Recently the techno-friendly poet Steve Roggenbuck posted this video of himself making a presentation at a poetry conference at Duke University. The video quality is poor, but I found the talk fascinating because Roggenbuck comes out from behind his curtain of ironic appropriation, deliberate misspelling, and esoteric references to speak articulately and informatively about the ways he and others are using social media to create and distribute poetry.
Creative writing has taken longer to establish an online foothold than other forms of writing have (news reporting, business correspondence, etc.), in part because people think of the Internet as being for the sharing of information, and poems and short stories don’t necessarily seem much like “information.” But of course they are, and as social blogging sites like Tumblr and the increasing prevalence of high-speed Web connections make the sharing of visual art more common online, artful prose and verse are slowly starting to nose their way into the party.
People don’t know what to do with fiction and poetry online because those forms are still strongly associated with the traditional publishing market. You expect to read fiction and poetry in a book—at least in an e-book if not an actual, physical book. Of course people have been putting fiction and poetry online for years, but to continue the party metaphor, fiction and poetry labeled as such always seems like it’s sitting awkwardly in the corner. Do you follow any poetry blogs? Short story blogs? I didn’t think so.
Blogs—this one included—have had success in the last few years publishing creative writing online, but most of what people read these blogs for is humor and personal perspectives. I’ve posted a few short stories on The Tangential, and they’ve dropped like lead balloons. It may be the case that fiction isn’t my métier, but I also think that when people run into fiction or poetry on the Internet, they think, “Meh. If I wanted to read a made-up story, I’d go get a book.”
This fall I launched an end run around this problem in the form of Unreality House, a fiction blog that’s designed to be read and related to as if it were nonfiction. The large majority of our followers on this blog—The Tangential—have never met us and never will. How do they know “Jay Gabler,” “Becky Lang,” and “Katie Sisneros” aren’t fictional characters? Would it matter if we were? That’s the territory I’m exploring with Unreality House, which at least one friend has been genuinely convinced involves people who actually exist and who I’m somehow funding with a massive hidden nest egg.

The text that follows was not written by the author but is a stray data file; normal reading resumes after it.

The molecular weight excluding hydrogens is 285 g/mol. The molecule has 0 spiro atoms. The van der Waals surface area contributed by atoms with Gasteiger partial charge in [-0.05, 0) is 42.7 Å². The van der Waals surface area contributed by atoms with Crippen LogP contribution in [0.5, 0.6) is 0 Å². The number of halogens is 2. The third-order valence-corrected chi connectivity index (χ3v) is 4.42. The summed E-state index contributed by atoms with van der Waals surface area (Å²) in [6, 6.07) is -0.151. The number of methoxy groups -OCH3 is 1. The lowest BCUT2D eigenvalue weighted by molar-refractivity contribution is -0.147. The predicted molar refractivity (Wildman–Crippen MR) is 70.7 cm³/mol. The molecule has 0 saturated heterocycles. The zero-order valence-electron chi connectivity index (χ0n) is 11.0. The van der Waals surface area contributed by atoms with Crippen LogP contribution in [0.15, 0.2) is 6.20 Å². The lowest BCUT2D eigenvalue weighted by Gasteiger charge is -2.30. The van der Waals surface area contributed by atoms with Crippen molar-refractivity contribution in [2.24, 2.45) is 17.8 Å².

But Roggenbuck is more radical: he suggests that we’re all de facto involved in creative writing all the time, every day. Every tweet, every status update, every chat, every text message, every blog post: why not regard that growing mountain of written language as creative writing, even poetry? Is it preposterously pretentious to refer to yourself as a “poet” if your primary medium is status updates? Only if you think of “poetry” as something that must appear in books or on broadsides, argues Roggenbuck.
Pushing the point even farther, Roggenbuck and his like-minded “alt litsters” take the post-Dada step of incorporating found language into their work. As Roggenbuck points out in his presentation, you can be a poet without even writing: you can appropriate words from any source and put them in a new context online to highlight their poignance or absurdity. In the same way that fans of outsider art have long scoured yard sales for strange home recordings and trays full of mysterious Kodak slides, some online litsters have become connoisseurs of spam. The spambot Twitter account @Horse_ebooks has developed a cult following and has even inspired a Facebook page with over 1,000 fans—but some fans, including our staff writer Marcus Michalik, have become convinced that the @Horse_ebooks spambot has ironically been hacked by a real person and now prefer to follow spambots that remain pure, like @WineEbooks.
One reason Megan Boyle’s new book Unpublished Blog Posts of a Mexican Panda Express Employee feels so fresh is that it takes this alt-lit aesthetic and binds it between covers, where one doesn’t expect to find such offhand thoughts as “i want to go to the gym/ and pretend the weight machines are drums/ and play the longest drum solo on them.” It’s worthy and important that publisher Muumuu House is putting this kind of work in print, both because it’s a refreshing contrast and because there are still established gatekeepers who mock the idea that anything that doesn’t look, smell, and feel like Literature could possibly be literature. It’s about time, argues Roggenbuck, for those reactionaries to wake up and smell the Internet.